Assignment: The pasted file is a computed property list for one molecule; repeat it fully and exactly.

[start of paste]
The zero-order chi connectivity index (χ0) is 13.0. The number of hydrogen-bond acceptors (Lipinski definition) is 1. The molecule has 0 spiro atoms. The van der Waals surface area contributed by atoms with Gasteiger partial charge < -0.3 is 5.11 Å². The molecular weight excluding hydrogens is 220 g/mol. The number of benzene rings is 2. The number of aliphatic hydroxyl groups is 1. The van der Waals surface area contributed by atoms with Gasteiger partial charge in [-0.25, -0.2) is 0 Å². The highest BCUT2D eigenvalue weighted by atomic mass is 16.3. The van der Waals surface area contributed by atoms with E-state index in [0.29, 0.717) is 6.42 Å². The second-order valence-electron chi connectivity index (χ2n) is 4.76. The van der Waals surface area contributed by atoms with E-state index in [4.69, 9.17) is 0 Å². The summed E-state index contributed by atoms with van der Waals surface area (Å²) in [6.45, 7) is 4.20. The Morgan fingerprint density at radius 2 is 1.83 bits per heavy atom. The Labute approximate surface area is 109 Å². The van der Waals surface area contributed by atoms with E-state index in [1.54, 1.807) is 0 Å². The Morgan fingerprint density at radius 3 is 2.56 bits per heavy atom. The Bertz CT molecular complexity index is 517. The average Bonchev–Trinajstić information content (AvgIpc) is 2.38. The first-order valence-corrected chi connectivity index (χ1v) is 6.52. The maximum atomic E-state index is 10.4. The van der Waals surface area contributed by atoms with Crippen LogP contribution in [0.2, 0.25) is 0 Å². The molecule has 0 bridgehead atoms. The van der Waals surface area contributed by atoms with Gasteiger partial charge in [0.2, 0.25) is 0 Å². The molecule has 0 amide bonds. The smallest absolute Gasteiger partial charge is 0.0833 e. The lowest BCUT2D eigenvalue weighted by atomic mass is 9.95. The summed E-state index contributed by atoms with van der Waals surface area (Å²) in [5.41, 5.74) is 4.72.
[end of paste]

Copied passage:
The zero-order chi connectivity index (χ0) is 13.0. The number of hydrogen-bond acceptors (Lipinski definition) is 1. The molecule has 0 spiro atoms. The van der Waals surface area contributed by atoms with Gasteiger partial charge < -0.3 is 5.11 Å². The molecular weight excluding hydrogens is 220 g/mol. The number of benzene rings is 2. The number of aliphatic hydroxyl groups is 1. The van der Waals surface area contributed by atoms with Gasteiger partial charge in [-0.25, -0.2) is 0 Å². The highest BCUT2D eigenvalue weighted by atomic mass is 16.3. The van der Waals surface area contributed by atoms with E-state index in [0.29, 0.717) is 6.42 Å². The second-order valence-electron chi connectivity index (χ2n) is 4.76. The van der Waals surface area contributed by atoms with E-state index in [4.69, 9.17) is 0 Å². The summed E-state index contributed by atoms with van der Waals surface area (Å²) in [6.45, 7) is 4.20. The Morgan fingerprint density at radius 2 is 1.83 bits per heavy atom. The Labute approximate surface area is 109 Å². The van der Waals surface area contributed by atoms with E-state index in [1.54, 1.807) is 0 Å². The Morgan fingerprint density at radius 3 is 2.56 bits per heavy atom. The Bertz CT molecular complexity index is 517. The average Bonchev–Trinajstić information content (AvgIpc) is 2.38. The first-order valence-corrected chi connectivity index (χ1v) is 6.52. The maximum atomic E-state index is 10.4. The van der Waals surface area contributed by atoms with Crippen LogP contribution in [0.2, 0.25) is 0 Å². The molecule has 0 bridgehead atoms. The van der Waals surface area contributed by atoms with Gasteiger partial charge in [0.2, 0.25) is 0 Å². The molecule has 0 amide bonds. The smallest absolute Gasteiger partial charge is 0.0833 e. The lowest BCUT2D eigenvalue weighted by atomic mass is 9.95. The summed E-state index contributed by atoms with van der Waals surface area (Å²) in [5.41, 5.74) is 4.72.